Discrimination in the workplace is never acceptable and may in certain instances be unlawful.

If you believe you are experiencing discrimination at work, our dedicated employment team can guide you through your options for dealing with this. One thing is certain - you should never suffer in silence.

The legal definition of unlawful discrimination

Discriminating against a person is unlawful if it is in connection with a ‘protected characteristic’. These characteristics are set out in the Equality Act 2010:

  • Age
  • Gender
  • Race
  • Disability
  • Religion
  • Pregnancy and maternity
  • Sexual orientation
  • Gender reassignment
  • Marriage and civil partnership

Discrimination at work may be related to:

  • Dismissal
  • Redundancy
  • Recruitment
  • Employment terms and conditions
  • Pay and benefits
  • Promotion and transfer opportunities
  • Training

The important thing to note is that anyone with, or connected to a protected characteristic, is protected in law, and in the context of employment a person is protected from unlawful discrimination from the initial stage of job application to the end of employment. 

For example,  bullying a person in the workplace because of their age is unlawful.  If someone is provided with an unfavourable reference because they had alleged unlawful discrimination whilst in work, they too are entitled to legal redress even though they have left the employment. 

What are the different types of discrimination?

Unlawful discrimination in the workplace can occur in different forms:

Direct Discrimination

Indirect Discrimination



Pregnancy and Maternity

Marriage and Civil Partnership

Disability Discrimination

Besides claims under direct, indirect, harassment and victimisation, disabled people can also claim discrimination arising from disability and failure by the employer to make reasonable adjustments. 

Discrimination arising from disability

Failure to make reasonable adjustments

Challenging unlawful discrimination

Most complaints of discrimination are handled internally first, normally by your manager, supported by a HR function if one is available.  The ACAS Code of Practice on disciplinary and grievance procedures, sets out the basic procedural steps that should be incorporated into any workplace disciplinary and grievance procedures.  The purpose behind this Code is to ensure that basic standards of fairness are adhered to within these procedures.  Although failure to follow the Code does not give rise to a legal claim in of itself, if the matter ends up before the Employment Tribunal, the Tribunal can adjust any award by up to 25% for an unreasonable failure to comply with the provisions of the Code.

If the internal procedures are unsuccessful, the next possible stage is ACAS early conciliation (ACAS being the public body tasked with helping employers and employees on all aspects of workplace relations).  The purpose behind ACAS early conciliation is to help the parties resolve their dispute without recourse to legal proceedings.  The early conciliation can be triggered by either you or the employer, however once early conciliation has commenced, there is no obligation on either party to participate in the process.  If no resolution is reached at that stage, you then have the option of taking your case before an employment tribunal.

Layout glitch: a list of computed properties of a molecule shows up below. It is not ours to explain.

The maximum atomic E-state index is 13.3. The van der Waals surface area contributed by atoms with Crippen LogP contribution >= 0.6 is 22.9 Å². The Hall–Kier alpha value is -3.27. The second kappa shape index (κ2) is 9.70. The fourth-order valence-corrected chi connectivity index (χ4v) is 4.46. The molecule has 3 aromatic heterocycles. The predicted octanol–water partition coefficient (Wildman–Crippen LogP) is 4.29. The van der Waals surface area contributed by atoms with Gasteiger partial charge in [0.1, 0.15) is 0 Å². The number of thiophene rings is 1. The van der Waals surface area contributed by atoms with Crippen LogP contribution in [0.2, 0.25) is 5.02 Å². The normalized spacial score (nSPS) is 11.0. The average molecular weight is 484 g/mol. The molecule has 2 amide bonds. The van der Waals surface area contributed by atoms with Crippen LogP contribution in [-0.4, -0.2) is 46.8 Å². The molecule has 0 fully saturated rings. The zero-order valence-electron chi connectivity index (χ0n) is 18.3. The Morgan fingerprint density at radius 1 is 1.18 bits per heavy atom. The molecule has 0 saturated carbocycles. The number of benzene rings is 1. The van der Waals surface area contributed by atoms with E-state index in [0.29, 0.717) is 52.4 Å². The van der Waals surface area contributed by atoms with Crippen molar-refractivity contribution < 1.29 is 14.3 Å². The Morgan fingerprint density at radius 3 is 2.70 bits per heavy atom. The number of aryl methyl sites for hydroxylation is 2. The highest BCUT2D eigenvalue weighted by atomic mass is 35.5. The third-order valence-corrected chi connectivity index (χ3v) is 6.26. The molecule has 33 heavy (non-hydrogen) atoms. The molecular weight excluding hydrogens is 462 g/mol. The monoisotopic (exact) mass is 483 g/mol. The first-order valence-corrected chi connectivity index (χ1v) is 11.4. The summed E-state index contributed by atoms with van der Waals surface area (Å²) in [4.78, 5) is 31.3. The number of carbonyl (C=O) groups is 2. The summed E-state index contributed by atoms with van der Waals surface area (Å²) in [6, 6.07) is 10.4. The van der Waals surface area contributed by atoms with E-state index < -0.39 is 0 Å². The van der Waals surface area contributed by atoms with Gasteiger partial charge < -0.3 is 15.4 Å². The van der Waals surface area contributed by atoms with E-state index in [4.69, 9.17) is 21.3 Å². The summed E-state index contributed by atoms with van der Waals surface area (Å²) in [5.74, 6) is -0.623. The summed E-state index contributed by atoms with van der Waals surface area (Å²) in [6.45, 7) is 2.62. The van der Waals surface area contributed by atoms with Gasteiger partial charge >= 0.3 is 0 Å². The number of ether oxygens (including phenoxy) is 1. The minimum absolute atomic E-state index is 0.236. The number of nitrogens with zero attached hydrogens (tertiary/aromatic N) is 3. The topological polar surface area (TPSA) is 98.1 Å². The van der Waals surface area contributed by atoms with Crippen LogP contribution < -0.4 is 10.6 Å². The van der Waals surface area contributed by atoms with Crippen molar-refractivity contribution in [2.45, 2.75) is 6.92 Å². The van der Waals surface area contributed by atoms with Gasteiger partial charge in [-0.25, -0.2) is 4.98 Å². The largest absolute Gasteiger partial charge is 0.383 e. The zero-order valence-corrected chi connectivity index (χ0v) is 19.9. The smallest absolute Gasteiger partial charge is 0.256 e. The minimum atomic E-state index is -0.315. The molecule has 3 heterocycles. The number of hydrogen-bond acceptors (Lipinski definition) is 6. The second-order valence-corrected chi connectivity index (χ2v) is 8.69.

It is important to note that employment tribunal proceedings can be brought even while you are still employed.

In relation to indirect discrimination, discrimination arising from disability and direct discrimination because of age, the law does allow circumstances when the employer is permitted to lawfully discriminate if there is an objective justification to do so.  Examples of objective justification include for health and safety reasons and the requirements of a business.  Economic reasons alone can never be used to justified discrimination. 

Time Limits

When should I instruct a solicitor?

You can instruct a solicitor at any point in this process, even at the very early stages such as:

  • The strength of your legal position, which is useful to know when negotiating with your employer.
  • Evidence you may need to gather.
  • Time limits
  • ACAS early conciliation and/or mediation.

At the later stages in the process, a solicitor can represent you at employment tribunal hearings and/or help you to negotiate a fair settlement with your employer.

What about if my discrimination is not connected to a protected characteristic?

If you are being discriminated and it doesn’t appear that it is connected to a protected characteristic, your complaint may still entitle you to legal redress.  Therefore it is important that you seek legal advice as soon as possible, and not suffer in silence. 

Contact our Discrimination Lawyers in Liverpool, Wirral and Merseyside Today

We understand how frustrating and unfair discrimination can feel, especially when your livelihood may be at stake. Our dedicated and experienced team of Empoyment Lawyers can help you navigate this difficult time with minimal stress and confusion. For free initial advice call us today on 0151 659 1070 or get in touch by completing our online enquiry form.

Make a free enquiry, call now

0151 659 1070

Please let us know your name.

Please enter a valid telephone number

Please let us know your email address.

Please let us know your message.

Please tick the box below

Invalid Input

Invalid Input
I understand that by submitting my query to you, my personal data (name, email address and contact number) will be processed by you in order to contact me and assist me with my query. I confirm I have read and understood the Privacy Notice and I consent to you processing my data for the purpose of contacting me to assist me with my query.

What our clients say

How can we help you?

To find how our friendly and knowledgeable solicitors can help you, contact us today.

Make a free enquiry - Call now - 0151 659 1070